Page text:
Application of Infrared Spectroscopy for Characterization of Dietary Omega-3 Oil Supplements

  • Marçal Plans
  • Michael J. Wenstrup
  • Luis E. Rodriguez-SaonaEmail author
Original Paper


Fish oil dietary supplements have been linked with health benefits, due to high omega-3 concentration. The sources of these effects, polyunsaturated fatty acids such as eicosapentaenoic acid and docosahexaenoic acid, are almost exclusively found in seafood products. Our objectives were to characterize the composition of commercial omega-3 dietary supplements dietary supplements and to generate partial least square regression (PLSR) models using infrared spectroscopy and chemometrics. Fatty acid (FA) composition of oils was determined by FA methyl ester gas chromatography. The supplements encompassed a wide range of FA profiles and delivery methods. Infrared spectral data were collected by portable mid-infrared Fourier transform infrared (MID FT-IR) equipment. Principal components analysis (PCA) separated samples based on the type of ester present in the fish oil dietary supplements, showing a strong influence of the 1038 cm−1 band, which is typically associated with C=C and C–O stretching vibrations. In addition, PLSR was used to correlate the spectra data with GC-FAME results. PCA using the spectroscopy data allowed for tight clustering of fish oil into distinct classes, depending on the source and processing. PLSR using MID FT-IR spectra and FA composition generated multivariate models with high correlation coefficient (R ≥ 0.93), and SEP between 0.53 and 2.13 g of FA per 100 g of oil. Our results indicate that IR spectroscopy combined with chemometrics provides for robust screening of FA composition of fish oil supplements, and discriminate types of FAs esterification.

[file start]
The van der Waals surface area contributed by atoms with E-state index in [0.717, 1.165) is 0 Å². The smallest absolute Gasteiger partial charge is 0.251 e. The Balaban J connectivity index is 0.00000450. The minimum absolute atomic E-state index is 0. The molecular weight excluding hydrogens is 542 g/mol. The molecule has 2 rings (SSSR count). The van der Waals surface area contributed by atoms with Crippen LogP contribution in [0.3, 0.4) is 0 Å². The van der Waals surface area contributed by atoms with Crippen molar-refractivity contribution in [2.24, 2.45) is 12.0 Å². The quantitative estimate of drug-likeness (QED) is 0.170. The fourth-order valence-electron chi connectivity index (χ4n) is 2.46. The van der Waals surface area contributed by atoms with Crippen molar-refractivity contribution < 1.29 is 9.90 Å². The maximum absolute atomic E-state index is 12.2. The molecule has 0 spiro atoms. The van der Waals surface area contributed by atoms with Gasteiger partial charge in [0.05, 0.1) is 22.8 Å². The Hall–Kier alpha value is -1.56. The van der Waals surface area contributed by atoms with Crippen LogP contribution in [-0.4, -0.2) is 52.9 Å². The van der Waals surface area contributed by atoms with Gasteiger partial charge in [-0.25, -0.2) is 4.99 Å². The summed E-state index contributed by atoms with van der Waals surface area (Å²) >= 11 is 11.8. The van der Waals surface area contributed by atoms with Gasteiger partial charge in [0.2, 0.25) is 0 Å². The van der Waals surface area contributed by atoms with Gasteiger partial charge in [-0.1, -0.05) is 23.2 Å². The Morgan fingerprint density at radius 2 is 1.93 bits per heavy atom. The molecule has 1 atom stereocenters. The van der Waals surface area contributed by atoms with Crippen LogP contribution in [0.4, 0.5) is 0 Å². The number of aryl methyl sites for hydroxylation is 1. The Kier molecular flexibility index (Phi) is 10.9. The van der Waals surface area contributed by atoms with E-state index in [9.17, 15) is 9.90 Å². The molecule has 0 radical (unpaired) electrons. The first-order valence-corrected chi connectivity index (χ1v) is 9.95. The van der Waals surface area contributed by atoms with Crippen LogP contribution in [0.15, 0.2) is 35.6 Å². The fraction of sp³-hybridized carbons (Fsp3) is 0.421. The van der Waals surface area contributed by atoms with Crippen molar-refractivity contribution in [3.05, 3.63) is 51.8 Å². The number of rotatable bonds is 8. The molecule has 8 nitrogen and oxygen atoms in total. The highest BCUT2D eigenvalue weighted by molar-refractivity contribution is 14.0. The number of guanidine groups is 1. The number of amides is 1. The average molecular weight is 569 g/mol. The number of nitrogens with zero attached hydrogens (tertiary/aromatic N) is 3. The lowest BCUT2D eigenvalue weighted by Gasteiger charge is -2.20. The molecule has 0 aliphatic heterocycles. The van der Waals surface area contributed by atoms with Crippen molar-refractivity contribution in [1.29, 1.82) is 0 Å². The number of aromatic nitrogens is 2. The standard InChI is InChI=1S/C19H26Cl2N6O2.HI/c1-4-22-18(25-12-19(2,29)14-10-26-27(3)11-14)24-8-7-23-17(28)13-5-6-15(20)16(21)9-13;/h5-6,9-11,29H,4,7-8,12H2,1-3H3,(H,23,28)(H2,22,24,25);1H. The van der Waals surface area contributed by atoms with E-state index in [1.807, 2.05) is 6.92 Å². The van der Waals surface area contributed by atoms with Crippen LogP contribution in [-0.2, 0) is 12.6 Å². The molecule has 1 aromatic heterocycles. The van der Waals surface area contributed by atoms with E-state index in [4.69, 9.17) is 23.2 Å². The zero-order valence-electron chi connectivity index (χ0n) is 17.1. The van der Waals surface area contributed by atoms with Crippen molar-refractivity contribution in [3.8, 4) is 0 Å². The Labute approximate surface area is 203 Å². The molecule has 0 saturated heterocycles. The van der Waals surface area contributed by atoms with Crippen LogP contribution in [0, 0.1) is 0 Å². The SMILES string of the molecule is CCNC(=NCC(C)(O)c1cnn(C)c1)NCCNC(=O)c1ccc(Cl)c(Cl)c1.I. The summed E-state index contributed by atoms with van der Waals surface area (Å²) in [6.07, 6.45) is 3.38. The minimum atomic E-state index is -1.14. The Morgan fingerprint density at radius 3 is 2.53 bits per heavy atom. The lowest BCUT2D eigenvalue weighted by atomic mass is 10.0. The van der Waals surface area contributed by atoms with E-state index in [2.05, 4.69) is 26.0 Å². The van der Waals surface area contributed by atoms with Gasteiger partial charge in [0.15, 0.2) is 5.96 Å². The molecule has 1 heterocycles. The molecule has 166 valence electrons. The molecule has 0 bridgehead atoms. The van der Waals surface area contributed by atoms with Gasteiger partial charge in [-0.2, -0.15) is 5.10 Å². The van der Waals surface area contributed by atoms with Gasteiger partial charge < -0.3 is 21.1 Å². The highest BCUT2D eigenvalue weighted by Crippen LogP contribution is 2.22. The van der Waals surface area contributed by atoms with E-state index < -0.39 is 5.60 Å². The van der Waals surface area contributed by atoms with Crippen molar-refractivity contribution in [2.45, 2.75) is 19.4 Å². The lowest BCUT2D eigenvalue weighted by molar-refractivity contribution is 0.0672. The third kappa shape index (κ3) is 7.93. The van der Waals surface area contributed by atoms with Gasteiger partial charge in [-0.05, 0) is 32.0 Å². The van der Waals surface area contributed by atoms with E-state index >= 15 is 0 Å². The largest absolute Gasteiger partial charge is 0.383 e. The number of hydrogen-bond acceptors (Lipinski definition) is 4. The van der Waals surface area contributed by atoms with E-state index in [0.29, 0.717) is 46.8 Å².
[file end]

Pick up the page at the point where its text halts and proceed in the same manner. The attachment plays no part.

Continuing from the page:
Fish oils Chemometrics Portable spectrometer Eicosapentaenoic acid Docosahexaenoic acid 


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Copyright information

© AOCS 2015

Authors and Affiliations

  • Marçal Plans
    • 1
  • Michael J. Wenstrup
    • 1
  • Luis E. Rodriguez-Saona
    • 1
    Email author
  1. 1.Department of Food Science and TechnologyThe Ohio State UniversityColumbusUSA

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